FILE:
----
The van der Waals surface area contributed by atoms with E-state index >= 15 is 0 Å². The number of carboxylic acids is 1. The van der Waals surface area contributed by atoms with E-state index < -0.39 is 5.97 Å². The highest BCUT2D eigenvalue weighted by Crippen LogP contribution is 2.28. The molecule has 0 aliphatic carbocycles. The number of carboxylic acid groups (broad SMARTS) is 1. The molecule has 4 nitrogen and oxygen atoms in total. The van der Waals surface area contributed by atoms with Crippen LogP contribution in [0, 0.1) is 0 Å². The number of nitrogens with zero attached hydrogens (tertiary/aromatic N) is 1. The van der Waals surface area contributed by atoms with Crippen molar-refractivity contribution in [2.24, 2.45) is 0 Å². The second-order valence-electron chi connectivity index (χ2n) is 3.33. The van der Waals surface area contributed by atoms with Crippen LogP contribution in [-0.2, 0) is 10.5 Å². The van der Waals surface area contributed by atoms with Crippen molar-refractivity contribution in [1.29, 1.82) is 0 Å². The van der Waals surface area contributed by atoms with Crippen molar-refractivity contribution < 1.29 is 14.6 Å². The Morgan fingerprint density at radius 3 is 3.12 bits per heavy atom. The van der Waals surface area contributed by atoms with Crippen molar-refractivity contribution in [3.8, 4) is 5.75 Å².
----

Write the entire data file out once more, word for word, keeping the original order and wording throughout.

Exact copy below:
The van der Waals surface area contributed by atoms with E-state index >= 15 is 0 Å². The number of carboxylic acids is 1. The van der Waals surface area contributed by atoms with E-state index < -0.39 is 5.97 Å². The highest BCUT2D eigenvalue weighted by Crippen LogP contribution is 2.28. The molecule has 0 aliphatic carbocycles. The number of carboxylic acid groups (broad SMARTS) is 1. The molecule has 4 nitrogen and oxygen atoms in total. The van der Waals surface area contributed by atoms with Crippen LogP contribution in [0, 0.1) is 0 Å². The number of nitrogens with zero attached hydrogens (tertiary/aromatic N) is 1. The van der Waals surface area contributed by atoms with Crippen molar-refractivity contribution in [2.24, 2.45) is 0 Å². The second-order valence-electron chi connectivity index (χ2n) is 3.33. The van der Waals surface area contributed by atoms with Crippen LogP contribution in [-0.2, 0) is 10.5 Å². The van der Waals surface area contributed by atoms with Crippen molar-refractivity contribution in [1.29, 1.82) is 0 Å². The van der Waals surface area contributed by atoms with Crippen molar-refractivity contribution < 1.29 is 14.6 Å². The Morgan fingerprint density at radius 3 is 3.12 bits per heavy atom. The van der Waals surface area contributed by atoms with Crippen molar-refractivity contribution in [3.8, 4) is 5.75 Å².